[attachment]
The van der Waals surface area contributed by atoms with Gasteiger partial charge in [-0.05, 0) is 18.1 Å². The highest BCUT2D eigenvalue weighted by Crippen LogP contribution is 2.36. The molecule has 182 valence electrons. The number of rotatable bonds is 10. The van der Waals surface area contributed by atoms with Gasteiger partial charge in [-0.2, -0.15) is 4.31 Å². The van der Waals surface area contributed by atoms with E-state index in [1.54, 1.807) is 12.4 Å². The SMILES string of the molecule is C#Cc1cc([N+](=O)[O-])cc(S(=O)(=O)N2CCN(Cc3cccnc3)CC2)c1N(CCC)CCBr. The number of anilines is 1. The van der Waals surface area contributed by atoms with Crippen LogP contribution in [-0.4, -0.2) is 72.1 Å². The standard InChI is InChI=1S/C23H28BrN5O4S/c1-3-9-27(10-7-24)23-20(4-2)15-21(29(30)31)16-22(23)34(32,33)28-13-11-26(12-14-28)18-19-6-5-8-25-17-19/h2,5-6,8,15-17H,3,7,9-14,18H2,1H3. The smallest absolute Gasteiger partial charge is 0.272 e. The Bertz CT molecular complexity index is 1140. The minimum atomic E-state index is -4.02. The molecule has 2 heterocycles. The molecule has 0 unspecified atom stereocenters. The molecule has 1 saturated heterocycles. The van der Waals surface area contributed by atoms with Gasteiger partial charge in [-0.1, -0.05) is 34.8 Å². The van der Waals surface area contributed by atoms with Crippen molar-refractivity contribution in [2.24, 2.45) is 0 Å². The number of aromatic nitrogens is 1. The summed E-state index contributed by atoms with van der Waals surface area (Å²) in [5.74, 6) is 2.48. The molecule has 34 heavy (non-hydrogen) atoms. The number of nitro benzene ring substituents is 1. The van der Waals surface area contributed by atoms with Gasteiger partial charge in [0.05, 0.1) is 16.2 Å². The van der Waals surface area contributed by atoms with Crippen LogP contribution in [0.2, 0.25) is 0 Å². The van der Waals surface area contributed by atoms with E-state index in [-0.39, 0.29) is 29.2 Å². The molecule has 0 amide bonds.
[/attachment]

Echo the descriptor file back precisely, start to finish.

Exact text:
The van der Waals surface area contributed by atoms with Gasteiger partial charge in [-0.05, 0) is 18.1 Å². The highest BCUT2D eigenvalue weighted by Crippen LogP contribution is 2.36. The molecule has 182 valence electrons. The number of rotatable bonds is 10. The van der Waals surface area contributed by atoms with Gasteiger partial charge in [-0.2, -0.15) is 4.31 Å². The van der Waals surface area contributed by atoms with E-state index in [1.54, 1.807) is 12.4 Å². The SMILES string of the molecule is C#Cc1cc([N+](=O)[O-])cc(S(=O)(=O)N2CCN(Cc3cccnc3)CC2)c1N(CCC)CCBr. The number of anilines is 1. The van der Waals surface area contributed by atoms with Crippen LogP contribution in [-0.4, -0.2) is 72.1 Å². The standard InChI is InChI=1S/C23H28BrN5O4S/c1-3-9-27(10-7-24)23-20(4-2)15-21(29(30)31)16-22(23)34(32,33)28-13-11-26(12-14-28)18-19-6-5-8-25-17-19/h2,5-6,8,15-17H,3,7,9-14,18H2,1H3. The smallest absolute Gasteiger partial charge is 0.272 e. The Bertz CT molecular complexity index is 1140. The minimum atomic E-state index is -4.02. The molecule has 2 heterocycles. The molecule has 0 unspecified atom stereocenters. The molecule has 1 saturated heterocycles. The van der Waals surface area contributed by atoms with Gasteiger partial charge in [-0.1, -0.05) is 34.8 Å². The van der Waals surface area contributed by atoms with Crippen molar-refractivity contribution in [2.24, 2.45) is 0 Å². The number of aromatic nitrogens is 1. The summed E-state index contributed by atoms with van der Waals surface area (Å²) in [5.74, 6) is 2.48. The molecule has 34 heavy (non-hydrogen) atoms. The number of nitro benzene ring substituents is 1. The van der Waals surface area contributed by atoms with Gasteiger partial charge in [0.05, 0.1) is 16.2 Å². The van der Waals surface area contributed by atoms with Crippen LogP contribution in [0.2, 0.25) is 0 Å². The van der Waals surface area contributed by atoms with E-state index in [-0.39, 0.29) is 29.2 Å². The molecule has 0 amide bonds.